A sort of apology

I generally don’t have a lot to say about international politics, but I am interested in education, especially education for girls.  This story was in the Guardian.

A senior member of the Pakistani Taliban has written an open letter to Malala Yousafzai – the teenager shot in the head as she rode home on a school bus – expressing regret that he didn’t warn her before the attack, but claiming that she was targeted for maligning the insurgents.

Adnan Rasheed, who was convicted for his role in a 2003 assassination attempt on the country’s then-president Pervez Musharraf, did not apologise for the attack, which left Malala gravely wounded, but said he found it shocking.

“I wished it would never happened [sic] and I had advised you before,” he wrote.

Malala was 15 when she and two classmates were targeted by a masked gunman who picked them out on a school bus as they went home from school in Pakistan‘s northwest Swat valley last October.

Last week, she celebrated her 16th birthday by delivering a defiant speech at the United Nations in New York, in which she called on world leaders to provide free schooling for all children.

In the letter, Rasheed claimed that Malala was not targeted for her efforts to promote education, but because the Taliban believed she was running a “smearing campaign” against it.

“You have said in your speech yesterday that pen is mightier than sword,” Rasheed wrote, referring to Malala’s UN speech, “so they attacked you for your sword not for your books or school.”

Malala Yousafzai speaking at the United Nations

Malala Yousafzai speaking at the United Nations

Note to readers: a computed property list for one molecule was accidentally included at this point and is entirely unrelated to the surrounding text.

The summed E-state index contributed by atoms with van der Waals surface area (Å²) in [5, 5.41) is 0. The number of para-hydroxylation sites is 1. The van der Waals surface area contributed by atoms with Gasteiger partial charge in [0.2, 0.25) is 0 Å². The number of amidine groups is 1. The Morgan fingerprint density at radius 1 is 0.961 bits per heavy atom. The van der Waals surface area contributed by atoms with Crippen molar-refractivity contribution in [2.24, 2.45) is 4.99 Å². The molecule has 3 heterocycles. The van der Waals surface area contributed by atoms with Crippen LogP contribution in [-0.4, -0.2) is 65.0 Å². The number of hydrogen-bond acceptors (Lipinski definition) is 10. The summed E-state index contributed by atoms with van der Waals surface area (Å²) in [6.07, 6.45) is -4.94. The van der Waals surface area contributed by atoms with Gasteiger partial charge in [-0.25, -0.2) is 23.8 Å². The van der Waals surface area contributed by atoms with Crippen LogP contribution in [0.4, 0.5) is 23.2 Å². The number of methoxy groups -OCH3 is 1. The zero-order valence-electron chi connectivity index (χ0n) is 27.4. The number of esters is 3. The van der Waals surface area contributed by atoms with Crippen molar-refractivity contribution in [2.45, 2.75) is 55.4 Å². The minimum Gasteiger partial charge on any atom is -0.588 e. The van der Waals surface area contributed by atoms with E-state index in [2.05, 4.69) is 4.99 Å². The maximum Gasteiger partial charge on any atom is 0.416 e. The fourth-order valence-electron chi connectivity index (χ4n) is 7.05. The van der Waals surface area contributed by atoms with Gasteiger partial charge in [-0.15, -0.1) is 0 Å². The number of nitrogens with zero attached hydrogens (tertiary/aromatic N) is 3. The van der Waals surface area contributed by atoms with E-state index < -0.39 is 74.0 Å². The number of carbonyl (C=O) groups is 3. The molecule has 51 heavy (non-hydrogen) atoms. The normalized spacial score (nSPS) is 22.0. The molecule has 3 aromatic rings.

I think most of us know that what the Taliban was interpreting as a “smear campaign” was her advocacy of education.  An educated person, and an educated woman in particular, is a threat to any kind of fundamentalism.  (Ask Rick Perry.)

The letter doesn’t make a lot of sense:  “they attacked you for your sword not for your books or school”.  Huh?  Do you think he considers education a sword?  Or maybe talking about education.

He admitted that the Taliban are “blowing up” schools, but justified the attacks on the grounds that the Pakistani army and the paramilitary Frontier Corps use schools as hideouts.

Hundreds of schools have been targeted in Pakistan’s north-west: activists say some had been used by the military, but many attacks were motivated by the Taliban’s opposition to girls’ education.

The Taliban commander also justified recent attacks in Pakistan on health workers vaccinating children against polio by claiming the west was trying to sterilise Muslims.

The letter is clearly intended to influence opinion in Pakistan: although in much of the world Malala has been hailed as a symbol of courage, at home she has been the subject of intense criticism and vilification. Online commentators have described her as a “drama queen” and even accused her of spying for the CIA.

Rasheed contrasted international support for Malala with the lack of coverage given to those killed in US drone attacks – a source of intense grievance in Pakistan.

I understand the anger about civilian deaths from drone attacks since I don’t think they can simply be excused as collateral damage, but I think that may be the only part I do understand.

Rasheed wants Malala to return to Pakistan and attend a female seminary so she can advocate for Islam.  I think that her advocacy for women and for education generally can do a lot to show people in the West who think of Muslims as only terrorists another side of Islam.  She IS an advocate,  Rasheed.

Photograph:   Rick Bajornas/UN Photo/PA

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